Quick Tutorial for Jupyter

Jupyter is a powerful data analytic notebook that runs in a browser.  Previously, I went over how to set one up as part of the Anaconda package.

In this post we will explore the various buttons and options you can do in Jupyter.

Creating a new notebook

Once launched, you may see some sample notebooks (depending on your installation), as well as a set of buttons.

 

Let’s create a new folder in the current directory to house our notebooks.  Click on New and select Folder

 

The new folder will show up as “Untitled Folder,” so check the box next to its name and Rename it to My Projects

Click on the folder’s title to enter it.  Here we can create a new notebook in any language of our choosing.  We’ll be creating one using Python 3.

Aside: It is possible to install more programming language support in Jupyter. Jupyter uses “Kernels” which allow you to install support for additional programming languages.  For instance, the IRKernel adds support for R.  In the future when you become more comfortable, you can create a variety of notebooks like so.

Your First Python Program

The jupyter notebook is useful in that you can start writing code immediately without worrying about many of the logistical points.

Let’s write a simple program that prints out your name.

Type in the following code into the box:

my_name = "Howard"
print ("Hello", my_name)

And hit Ctrl-Enter

Making Edits

So my name is Howard, but yours is probably not.  To quickly modify the program and see the new outputs, change Howard to your name and then hit Ctrl-Enter.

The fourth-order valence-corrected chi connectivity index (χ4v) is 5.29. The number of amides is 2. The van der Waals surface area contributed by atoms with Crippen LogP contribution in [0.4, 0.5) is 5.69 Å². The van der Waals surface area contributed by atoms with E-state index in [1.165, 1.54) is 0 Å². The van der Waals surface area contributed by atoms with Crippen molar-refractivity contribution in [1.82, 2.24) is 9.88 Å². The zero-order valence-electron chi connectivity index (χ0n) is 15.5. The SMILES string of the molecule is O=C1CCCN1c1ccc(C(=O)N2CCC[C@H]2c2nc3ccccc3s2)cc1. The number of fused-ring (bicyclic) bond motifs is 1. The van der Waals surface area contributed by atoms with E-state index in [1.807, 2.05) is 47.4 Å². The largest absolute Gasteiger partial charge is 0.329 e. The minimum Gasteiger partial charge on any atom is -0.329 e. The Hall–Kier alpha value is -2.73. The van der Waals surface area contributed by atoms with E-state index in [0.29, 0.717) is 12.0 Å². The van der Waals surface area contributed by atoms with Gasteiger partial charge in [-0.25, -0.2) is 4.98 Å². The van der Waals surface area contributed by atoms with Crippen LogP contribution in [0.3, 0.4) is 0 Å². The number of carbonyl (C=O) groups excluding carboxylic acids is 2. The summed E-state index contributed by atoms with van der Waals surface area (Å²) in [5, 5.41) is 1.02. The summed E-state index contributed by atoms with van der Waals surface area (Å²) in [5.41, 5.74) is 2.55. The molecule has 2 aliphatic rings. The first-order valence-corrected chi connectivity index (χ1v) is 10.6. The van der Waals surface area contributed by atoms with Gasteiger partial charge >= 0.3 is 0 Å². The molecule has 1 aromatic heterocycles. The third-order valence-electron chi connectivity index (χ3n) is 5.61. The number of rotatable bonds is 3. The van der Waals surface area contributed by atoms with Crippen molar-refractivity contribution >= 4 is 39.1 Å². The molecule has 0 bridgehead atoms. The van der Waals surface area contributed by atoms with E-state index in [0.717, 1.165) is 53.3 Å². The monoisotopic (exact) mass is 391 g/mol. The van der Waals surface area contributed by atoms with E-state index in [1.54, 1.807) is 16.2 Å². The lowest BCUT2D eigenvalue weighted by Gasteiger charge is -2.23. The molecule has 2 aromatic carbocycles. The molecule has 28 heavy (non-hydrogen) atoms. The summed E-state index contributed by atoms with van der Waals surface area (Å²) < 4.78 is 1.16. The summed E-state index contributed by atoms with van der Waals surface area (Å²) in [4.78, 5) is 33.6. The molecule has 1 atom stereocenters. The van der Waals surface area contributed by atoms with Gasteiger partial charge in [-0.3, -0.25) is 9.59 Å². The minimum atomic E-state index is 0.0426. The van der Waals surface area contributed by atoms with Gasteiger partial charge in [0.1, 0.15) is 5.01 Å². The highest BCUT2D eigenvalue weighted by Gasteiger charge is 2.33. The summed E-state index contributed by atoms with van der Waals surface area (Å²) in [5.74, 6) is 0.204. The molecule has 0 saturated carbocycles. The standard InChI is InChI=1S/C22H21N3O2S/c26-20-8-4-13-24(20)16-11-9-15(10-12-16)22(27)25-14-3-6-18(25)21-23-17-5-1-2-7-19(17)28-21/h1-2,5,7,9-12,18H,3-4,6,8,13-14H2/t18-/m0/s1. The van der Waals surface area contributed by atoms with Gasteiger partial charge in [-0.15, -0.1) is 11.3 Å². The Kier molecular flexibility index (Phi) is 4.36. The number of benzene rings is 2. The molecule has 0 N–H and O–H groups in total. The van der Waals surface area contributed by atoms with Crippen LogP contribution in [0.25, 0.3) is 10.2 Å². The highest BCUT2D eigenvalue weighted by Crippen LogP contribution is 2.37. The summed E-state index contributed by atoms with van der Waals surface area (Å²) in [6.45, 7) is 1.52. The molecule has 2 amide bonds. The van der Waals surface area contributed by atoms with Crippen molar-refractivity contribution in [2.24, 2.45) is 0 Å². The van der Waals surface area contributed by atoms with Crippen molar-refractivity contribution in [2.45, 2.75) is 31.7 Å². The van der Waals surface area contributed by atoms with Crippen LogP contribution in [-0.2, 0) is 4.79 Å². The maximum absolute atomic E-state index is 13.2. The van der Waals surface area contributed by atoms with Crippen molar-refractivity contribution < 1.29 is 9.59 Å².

You should see an immediate change in the output.  Jupyter allows you to rapidly change code and see its effects.

You can also click on the “Untitled” title of the notebook to change it to something else.

Your First Data Plot

Jupyter also allows you to integrate visualizations directly into the notebook.  Let’s make one right now using a package called matplotlib.

Create a new “paragraph” either by clicking on the + button or just start typing in the box below your first paragraph.

Then, type in this code:

%matplotlib inline
from matplotlib import pyplot as plt
# These numbers I just made up for this exercise.
years = [1950, 1960, 1970, 1980, 1990, 2000, 2010]
cxr_vol_in_thousands = [10.2, 18.3, 31.9, 92.5, 180.6, 343.7, 485.3]
# create a line chart, years on x-axis, volume on y-axis
plt.plot(years,
         cxr_vol_in_thousands,
         color='blue',
         marker='o',
         linestyle='solid')

As you start typing these more sophisticated code you will notice some of the more subtle editing functions Jupyter provides such as syntax coloring and auto-bracketing.

In the later posts we will go over how to use the specific commands.  This post focuses on getting you familiar with basic functions in Jupyter.

Notice that the notebook keeps all the old code you entered and incorporates both the new code and its graphical output all in one place.

Conclusion

Jupyter is a powerful web-based notebook that is indispensable for the data explorer and data scientist.  I highly recommend using it for rapid data exploration.  This blog focuses on radiology informatics and data science so will only peripherally explore these tools and the programming language in favor of digging into the data (the fun part).  If you want to dig deeper into Jupyter, consider the full documentation.

Howard Chen
(Howard) Po-Hao Chen, MD MBA is a radiology chief resident at Hospital of the University of Pennsylvania. He has an interest in data-driven radiology, quality improvement, and innovation.

Howard will finish training with fellowships in musculoskeletal radiology and nuclear medicine in June 2018 from University of Pennsylvania.

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